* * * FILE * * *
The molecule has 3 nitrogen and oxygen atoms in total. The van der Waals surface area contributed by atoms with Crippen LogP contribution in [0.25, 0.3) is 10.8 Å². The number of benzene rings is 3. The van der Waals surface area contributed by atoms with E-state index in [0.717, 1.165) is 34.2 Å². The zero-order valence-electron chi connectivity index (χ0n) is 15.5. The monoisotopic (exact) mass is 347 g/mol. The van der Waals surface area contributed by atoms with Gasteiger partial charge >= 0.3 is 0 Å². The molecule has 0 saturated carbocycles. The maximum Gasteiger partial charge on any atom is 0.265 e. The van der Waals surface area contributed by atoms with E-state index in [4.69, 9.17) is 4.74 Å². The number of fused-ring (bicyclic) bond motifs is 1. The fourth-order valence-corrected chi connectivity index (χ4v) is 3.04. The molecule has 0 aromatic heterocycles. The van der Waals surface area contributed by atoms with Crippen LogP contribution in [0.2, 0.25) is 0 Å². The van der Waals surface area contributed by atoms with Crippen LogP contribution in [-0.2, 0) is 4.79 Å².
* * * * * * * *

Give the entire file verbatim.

The molecule has 3 nitrogen and oxygen atoms in total. The van der Waals surface area contributed by atoms with Crippen LogP contribution in [0.25, 0.3) is 10.8 Å². The number of benzene rings is 3. The van der Waals surface area contributed by atoms with E-state index in [0.717, 1.165) is 34.2 Å². The zero-order valence-electron chi connectivity index (χ0n) is 15.5. The monoisotopic (exact) mass is 347 g/mol. The van der Waals surface area contributed by atoms with Gasteiger partial charge >= 0.3 is 0 Å². The molecule has 0 saturated carbocycles. The maximum Gasteiger partial charge on any atom is 0.265 e. The van der Waals surface area contributed by atoms with E-state index in [4.69, 9.17) is 4.74 Å². The number of fused-ring (bicyclic) bond motifs is 1. The fourth-order valence-corrected chi connectivity index (χ4v) is 3.04. The molecule has 0 aromatic heterocycles. The van der Waals surface area contributed by atoms with Crippen LogP contribution in [0.2, 0.25) is 0 Å². The van der Waals surface area contributed by atoms with Crippen LogP contribution in [-0.2, 0) is 4.79 Å².